24. In Down’s End
“Master Bead, could there really be a new lord in Inter Lucus?”
Isen worked alongside Bead Deepwater on the pier in Down’s End, receiving lumber passed to them by Osulf and Headby. Morning Glory had successfully towed its cargo home.
The older man snorted. “Can stones float? I heard a man say once that he saw a stone boat on East Lake, way up north by castle Argentum Cadit. Nobody believed him. This was in The Windmill, a tavern that burned down a few years back. Ya know how it is—end o’ the day, we’d all had a few, and we were tellin’ stories. This traveler said he’d seen a boat made out o’ rock. He was from Cippenham, and someone said ‘but I been to Cippenham n’ I ain’t seen no stone boats,’ n’ the traveler says course not; the stone boat was up north. We all laughed. But then he pulls out this little rock, grayish white thing, and asks for a bowl of water. He put it in the water and, by the gods, it floated.”
“It’s possible, then, is that what you mean?” Isen and Master Deepwater kept stacking planks as they talked.
“Possible? I saw a rock as big as my thumb float. If ya had the same kind o’ rock but thousands of times bigger, then maybe a mason could carve a boat. But it’s more likely the traveler was jus’ foolin’ with us. Now, Inter Lucus is a real castle. Lords lived there for hundreds o’ years, n’ gods lived there ’fore that. But today it’s a ruin. Seen it myself. Maybe it’s possible some wood daughter got her prayers answered, but my guess is she’s foolin’ with folk.”
“How would we know?”
Bead grunted, straining with a particularly heavy plank. “Magic, o’ course. A real lord will make Inter Lucus do magic.”
“The woodman’s friend said he saw magic.”
“People see all kinds o’ things. Some real n’ some not. If there’s a real lord in Inter Lucus, we’ll know soon enough.”
“You wouldn’t go see for yourself?”
“Not if I had something better t’ do. Like fishin’ and feedin’ my family. A young man like you, now, ya might be free . . . By the gods! Isen, that’s not a bad notion. Don’t deny it. I see it in your eyes.
“If there is a new lord—mind, I’m not sayin’ that’s likely—but if there is, who knows what chances there might be? Senerham and Inter Lucus, the village I mean, might become real towns. If ya was to set up shop, ya might be the first glassman between the lakes. Might be rich new houses, n’ rich folk want fancy glass windows n’ bowls n’ wine goblets. Not a bad notion at all, Isen. Keep quiet now, n’ we’ll talk in a bit.”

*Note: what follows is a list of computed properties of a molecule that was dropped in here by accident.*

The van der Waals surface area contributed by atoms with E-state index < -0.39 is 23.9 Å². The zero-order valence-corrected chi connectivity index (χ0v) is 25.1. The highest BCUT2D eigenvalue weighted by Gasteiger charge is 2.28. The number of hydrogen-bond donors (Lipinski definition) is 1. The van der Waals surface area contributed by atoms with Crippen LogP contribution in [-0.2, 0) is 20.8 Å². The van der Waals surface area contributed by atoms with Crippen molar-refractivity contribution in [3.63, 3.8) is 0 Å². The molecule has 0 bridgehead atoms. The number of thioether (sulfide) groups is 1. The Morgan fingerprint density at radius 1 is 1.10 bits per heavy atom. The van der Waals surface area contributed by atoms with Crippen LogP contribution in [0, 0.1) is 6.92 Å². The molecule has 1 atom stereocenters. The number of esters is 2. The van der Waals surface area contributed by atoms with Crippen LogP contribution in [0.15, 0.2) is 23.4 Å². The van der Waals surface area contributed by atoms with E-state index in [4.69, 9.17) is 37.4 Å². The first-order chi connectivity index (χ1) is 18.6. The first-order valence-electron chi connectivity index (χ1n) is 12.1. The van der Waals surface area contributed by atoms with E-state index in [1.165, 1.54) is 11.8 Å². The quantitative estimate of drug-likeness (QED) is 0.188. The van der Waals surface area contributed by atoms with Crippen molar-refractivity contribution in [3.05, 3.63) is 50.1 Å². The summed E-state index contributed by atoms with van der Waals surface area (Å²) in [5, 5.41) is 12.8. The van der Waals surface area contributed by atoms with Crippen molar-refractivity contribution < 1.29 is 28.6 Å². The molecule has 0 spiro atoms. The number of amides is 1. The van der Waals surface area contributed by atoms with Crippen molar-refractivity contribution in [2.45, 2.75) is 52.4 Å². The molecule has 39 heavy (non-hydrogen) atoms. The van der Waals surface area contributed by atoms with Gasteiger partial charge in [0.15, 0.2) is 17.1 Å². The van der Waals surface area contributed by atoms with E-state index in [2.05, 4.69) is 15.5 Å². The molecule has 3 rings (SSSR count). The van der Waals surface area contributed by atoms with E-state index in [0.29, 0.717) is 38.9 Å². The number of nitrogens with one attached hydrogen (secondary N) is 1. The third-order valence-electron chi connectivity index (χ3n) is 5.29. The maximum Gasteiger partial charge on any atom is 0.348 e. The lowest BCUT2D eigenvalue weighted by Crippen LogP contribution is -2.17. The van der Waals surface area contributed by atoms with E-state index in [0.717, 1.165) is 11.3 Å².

Master Deepwater turned his attention to a newcomer to the scene. Isen recognized Sighard Rihtman, a builder and master carpenter in Down’s End. News of a delivery of lumber would find him quickly. Rihtman greeted Bead Deepwater as if he was an old friend, and he drew the fisherman away from the growing stack of lumber in order to negotiate in private. Apparently, Master Rihtman could not come to terms with Deepwater as quickly as he would have liked; the two men were still dickering when two others of the carpenter guild joined them, much to Rihtman’s displeasure.
Osulf and Headby climbed from Morning Glory onto the pier when the lumber had been stacked. The raw logs were left floating in the gentle current of the Betlicéa, the boom tied to an upstream piling near Morning Glory. Osulf tilted his head toward the three would-be buyers and his father. “It’s a pleasure, don’t ya think, t’ watch good men keep each other honest?” Isen joined Headby and Osulf in laughter, but quietly so the would-be buyers wouldn’t hear.
At supper Bead happily reported the handsome profits of the day. Sighard Rihtman bought the cut lumber for twice the amount Bead had paid for the day’s entire cargo, and one of the other buyers paid half that for the raw logs. Osulf and Headby thumped the table gleefully and Bebba beamed a flushed face at her family. Master Deepwater raised a cup of beer: “To Isen n’ good luck! What a day!” The other Deepwaters joined him, “To Isen! To good luck!”